Department Seminar Series, "Death, Empire, and Resistance on Peru’s South Coast", a talk by Jacob L. Bongers (Boston University)


Thursday, October 20, 2022, 3:00pm to 4:30pm


Tozzer 203, or via Zoom

cemetery in Chincha Valley, Peru


"Death, Empire, and Resistance on Peru’s South Coast"

a talk by Jacob L. Bongers

(Boston University)


ABSTRACT     How do interactions between empires and Indigenous communities change ritualized behavior and produce new relationships of power? This talk explores the relationship between local mortuary practice and the Inca (15th century) and European (16th century) conquests of the Chincha Valley on Peru’s South Coast. I employ various methods ranging from survey and excavation to drone photography and Bayesian statistical modelling to study a landscape of over 500 graves. Transformations in tomb use and post-mortem manipulation of the dead coincided with Inca and European incursion, demonstrating mortuary practice as a means of reshaping the socio-political landscape and resisting imperial control. My research reveals the agency and adaptability of Chincha communities during one of the most turbulent periods in Peruvian history. It widens the scope of imperialism studies to include a mortuary perspective on the dynamics between empires and local peoples.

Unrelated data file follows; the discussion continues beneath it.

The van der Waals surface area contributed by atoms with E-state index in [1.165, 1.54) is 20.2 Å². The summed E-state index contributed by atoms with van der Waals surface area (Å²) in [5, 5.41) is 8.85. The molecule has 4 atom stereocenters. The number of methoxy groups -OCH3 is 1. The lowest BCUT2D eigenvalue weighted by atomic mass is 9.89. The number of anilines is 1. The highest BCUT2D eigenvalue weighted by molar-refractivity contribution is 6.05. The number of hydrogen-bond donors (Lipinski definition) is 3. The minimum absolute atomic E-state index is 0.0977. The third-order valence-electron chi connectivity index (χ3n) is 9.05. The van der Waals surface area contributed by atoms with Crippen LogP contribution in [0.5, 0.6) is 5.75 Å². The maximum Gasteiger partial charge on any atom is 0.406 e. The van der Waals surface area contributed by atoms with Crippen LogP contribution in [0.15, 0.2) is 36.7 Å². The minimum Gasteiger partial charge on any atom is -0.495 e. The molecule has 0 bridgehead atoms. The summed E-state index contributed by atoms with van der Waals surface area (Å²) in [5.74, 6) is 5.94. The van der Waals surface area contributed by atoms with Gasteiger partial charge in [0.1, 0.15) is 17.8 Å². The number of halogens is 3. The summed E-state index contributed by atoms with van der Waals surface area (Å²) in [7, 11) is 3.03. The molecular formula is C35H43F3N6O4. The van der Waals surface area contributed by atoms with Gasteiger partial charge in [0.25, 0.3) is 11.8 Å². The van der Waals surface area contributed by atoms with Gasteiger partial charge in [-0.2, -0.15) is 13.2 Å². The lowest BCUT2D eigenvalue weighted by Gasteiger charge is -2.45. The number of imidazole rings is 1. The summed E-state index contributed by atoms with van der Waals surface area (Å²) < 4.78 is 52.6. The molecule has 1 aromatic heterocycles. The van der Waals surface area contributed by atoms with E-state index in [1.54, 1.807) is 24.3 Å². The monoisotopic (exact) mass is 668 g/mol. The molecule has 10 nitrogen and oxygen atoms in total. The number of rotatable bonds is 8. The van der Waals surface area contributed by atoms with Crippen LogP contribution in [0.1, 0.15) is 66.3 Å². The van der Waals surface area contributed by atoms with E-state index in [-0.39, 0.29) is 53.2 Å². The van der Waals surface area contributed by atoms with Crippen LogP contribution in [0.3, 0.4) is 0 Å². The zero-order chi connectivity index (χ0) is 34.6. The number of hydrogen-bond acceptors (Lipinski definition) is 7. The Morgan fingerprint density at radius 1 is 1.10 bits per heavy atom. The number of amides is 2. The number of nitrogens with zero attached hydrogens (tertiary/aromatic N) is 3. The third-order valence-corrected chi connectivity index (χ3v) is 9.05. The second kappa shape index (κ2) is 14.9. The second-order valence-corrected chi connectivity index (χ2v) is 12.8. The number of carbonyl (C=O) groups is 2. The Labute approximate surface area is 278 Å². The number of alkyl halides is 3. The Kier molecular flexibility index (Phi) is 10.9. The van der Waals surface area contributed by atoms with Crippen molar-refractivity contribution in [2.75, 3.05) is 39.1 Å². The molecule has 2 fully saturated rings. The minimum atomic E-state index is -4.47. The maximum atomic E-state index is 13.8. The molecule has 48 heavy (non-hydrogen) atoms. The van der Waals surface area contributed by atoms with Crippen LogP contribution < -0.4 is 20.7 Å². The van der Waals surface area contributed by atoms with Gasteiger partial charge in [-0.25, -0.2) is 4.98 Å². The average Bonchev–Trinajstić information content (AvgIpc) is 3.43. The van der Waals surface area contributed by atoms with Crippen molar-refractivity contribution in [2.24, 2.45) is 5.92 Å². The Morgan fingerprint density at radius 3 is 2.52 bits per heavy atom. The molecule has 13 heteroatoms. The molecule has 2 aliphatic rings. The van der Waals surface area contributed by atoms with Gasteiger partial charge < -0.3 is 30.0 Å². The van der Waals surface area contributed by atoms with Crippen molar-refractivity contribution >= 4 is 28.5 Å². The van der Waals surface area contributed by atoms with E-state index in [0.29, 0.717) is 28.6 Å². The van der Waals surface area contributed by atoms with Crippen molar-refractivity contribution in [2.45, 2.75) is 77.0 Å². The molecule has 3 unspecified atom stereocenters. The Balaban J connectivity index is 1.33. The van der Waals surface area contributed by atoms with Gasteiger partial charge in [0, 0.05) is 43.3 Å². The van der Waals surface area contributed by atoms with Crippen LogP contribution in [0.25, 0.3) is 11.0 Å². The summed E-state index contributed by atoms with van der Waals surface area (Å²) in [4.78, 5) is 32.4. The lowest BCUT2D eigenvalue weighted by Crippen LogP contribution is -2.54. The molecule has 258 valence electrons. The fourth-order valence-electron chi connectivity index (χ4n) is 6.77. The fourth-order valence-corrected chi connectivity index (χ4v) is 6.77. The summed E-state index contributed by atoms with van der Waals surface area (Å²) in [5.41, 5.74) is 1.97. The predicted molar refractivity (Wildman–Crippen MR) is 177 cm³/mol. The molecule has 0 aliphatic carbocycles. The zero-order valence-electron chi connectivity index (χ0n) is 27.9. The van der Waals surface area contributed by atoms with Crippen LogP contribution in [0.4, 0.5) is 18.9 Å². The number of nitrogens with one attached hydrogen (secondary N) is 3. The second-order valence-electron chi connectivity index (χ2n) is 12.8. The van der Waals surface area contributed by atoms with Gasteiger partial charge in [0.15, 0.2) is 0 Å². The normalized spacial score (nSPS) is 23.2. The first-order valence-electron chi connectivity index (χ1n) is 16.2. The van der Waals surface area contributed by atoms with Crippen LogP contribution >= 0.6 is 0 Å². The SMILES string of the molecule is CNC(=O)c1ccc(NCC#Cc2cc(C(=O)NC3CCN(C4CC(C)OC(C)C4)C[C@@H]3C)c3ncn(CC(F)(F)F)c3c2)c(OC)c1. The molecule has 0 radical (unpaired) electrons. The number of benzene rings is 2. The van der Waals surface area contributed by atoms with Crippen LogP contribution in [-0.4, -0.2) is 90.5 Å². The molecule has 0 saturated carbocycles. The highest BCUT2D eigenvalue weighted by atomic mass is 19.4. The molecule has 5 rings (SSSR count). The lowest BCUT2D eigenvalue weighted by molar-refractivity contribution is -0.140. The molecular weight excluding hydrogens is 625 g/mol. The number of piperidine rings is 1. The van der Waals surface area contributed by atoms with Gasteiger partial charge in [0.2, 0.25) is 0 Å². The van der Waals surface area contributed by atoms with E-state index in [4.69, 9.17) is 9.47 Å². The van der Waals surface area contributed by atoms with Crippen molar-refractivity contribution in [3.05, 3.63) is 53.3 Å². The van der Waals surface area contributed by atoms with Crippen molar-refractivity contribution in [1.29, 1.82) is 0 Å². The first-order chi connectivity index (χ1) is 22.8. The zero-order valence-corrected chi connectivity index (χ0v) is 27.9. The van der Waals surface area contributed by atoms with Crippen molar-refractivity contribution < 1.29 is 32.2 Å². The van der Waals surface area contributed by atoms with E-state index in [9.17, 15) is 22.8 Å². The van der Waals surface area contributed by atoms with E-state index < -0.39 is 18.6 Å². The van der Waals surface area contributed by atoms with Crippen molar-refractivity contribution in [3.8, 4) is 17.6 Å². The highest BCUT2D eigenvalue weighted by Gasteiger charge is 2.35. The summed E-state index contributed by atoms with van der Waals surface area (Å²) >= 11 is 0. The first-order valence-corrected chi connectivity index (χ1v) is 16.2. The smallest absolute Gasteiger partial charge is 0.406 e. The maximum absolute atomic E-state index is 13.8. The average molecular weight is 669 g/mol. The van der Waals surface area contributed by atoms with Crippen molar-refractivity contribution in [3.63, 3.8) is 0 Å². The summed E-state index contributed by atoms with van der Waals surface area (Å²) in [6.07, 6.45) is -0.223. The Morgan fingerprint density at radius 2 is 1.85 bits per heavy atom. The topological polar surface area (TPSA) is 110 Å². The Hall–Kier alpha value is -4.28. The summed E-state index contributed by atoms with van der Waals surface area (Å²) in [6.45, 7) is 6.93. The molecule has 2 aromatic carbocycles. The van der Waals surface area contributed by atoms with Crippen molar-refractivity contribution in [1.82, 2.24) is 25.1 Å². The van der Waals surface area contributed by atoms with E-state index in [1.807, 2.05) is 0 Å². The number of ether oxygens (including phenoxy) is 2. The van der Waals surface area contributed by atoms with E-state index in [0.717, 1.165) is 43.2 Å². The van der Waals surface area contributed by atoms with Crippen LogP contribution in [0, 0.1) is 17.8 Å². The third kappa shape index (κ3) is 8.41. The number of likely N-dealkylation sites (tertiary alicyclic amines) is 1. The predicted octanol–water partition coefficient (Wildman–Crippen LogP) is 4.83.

BIO     Dr. Jacob L. Bongers is a Society of Fellows Postdoctoral Scholar in the Archaeology Program at Boston University. He holds a Ph.D. in archaeology from the Cotsen Institute of Archaeology at UCLA. Bongers employs multidisciplinary methodologies built around archaeological science and digital archaeology to investigate how Indigenous communities confront social and environmental change. His doctoral research examined how groups configured ritualized behaviors to deal with imperial conquest in southern Peru. His current research explores how Indigenous communities in highland and coastal Peru mitigate climatic hazards and conflict in everyday life. Prior to joining BU, Bongers served as a Senior Research Associate in the Sainsbury Research Unit at the University of East Anglia (UK). He has conducted archaeological fieldwork in Portugal, Chile, Ethiopia, Oman, and Peru.

Location: Tozzer 203

45 minute talk

20 minute Q&A

Start: 3:00 p.m.

If you cannot join in-person, please email prior to October 20, 2022 to request the link to Zoom if you did not receive through mailing list. Click on hyperlink at top right of webpage to subscribe to Harvard Archaeology Seminar Series.